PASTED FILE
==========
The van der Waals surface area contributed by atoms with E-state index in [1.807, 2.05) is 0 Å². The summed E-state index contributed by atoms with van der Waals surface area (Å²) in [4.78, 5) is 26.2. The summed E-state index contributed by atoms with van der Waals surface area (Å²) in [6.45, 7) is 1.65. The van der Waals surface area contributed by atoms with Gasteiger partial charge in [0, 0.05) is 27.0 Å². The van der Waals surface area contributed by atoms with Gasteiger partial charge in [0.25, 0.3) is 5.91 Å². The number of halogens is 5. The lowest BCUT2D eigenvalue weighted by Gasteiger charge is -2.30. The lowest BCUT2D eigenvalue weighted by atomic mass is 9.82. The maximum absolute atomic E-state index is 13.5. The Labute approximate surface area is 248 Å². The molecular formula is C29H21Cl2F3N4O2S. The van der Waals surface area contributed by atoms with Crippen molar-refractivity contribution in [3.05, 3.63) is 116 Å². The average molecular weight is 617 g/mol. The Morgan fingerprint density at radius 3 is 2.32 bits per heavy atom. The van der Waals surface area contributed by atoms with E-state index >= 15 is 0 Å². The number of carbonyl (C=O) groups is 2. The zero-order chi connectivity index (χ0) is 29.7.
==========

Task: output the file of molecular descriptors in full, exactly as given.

The van der Waals surface area contributed by atoms with E-state index in [1.807, 2.05) is 0 Å². The summed E-state index contributed by atoms with van der Waals surface area (Å²) in [4.78, 5) is 26.2. The summed E-state index contributed by atoms with van der Waals surface area (Å²) in [6.45, 7) is 1.65. The van der Waals surface area contributed by atoms with Gasteiger partial charge in [0, 0.05) is 27.0 Å². The van der Waals surface area contributed by atoms with Gasteiger partial charge in [0.25, 0.3) is 5.91 Å². The number of halogens is 5. The lowest BCUT2D eigenvalue weighted by Gasteiger charge is -2.30. The lowest BCUT2D eigenvalue weighted by atomic mass is 9.82. The maximum absolute atomic E-state index is 13.5. The Labute approximate surface area is 248 Å². The molecular formula is C29H21Cl2F3N4O2S. The van der Waals surface area contributed by atoms with Crippen molar-refractivity contribution in [3.05, 3.63) is 116 Å². The average molecular weight is 617 g/mol. The Morgan fingerprint density at radius 3 is 2.32 bits per heavy atom. The van der Waals surface area contributed by atoms with E-state index >= 15 is 0 Å². The number of carbonyl (C=O) groups is 2. The zero-order chi connectivity index (χ0) is 29.7.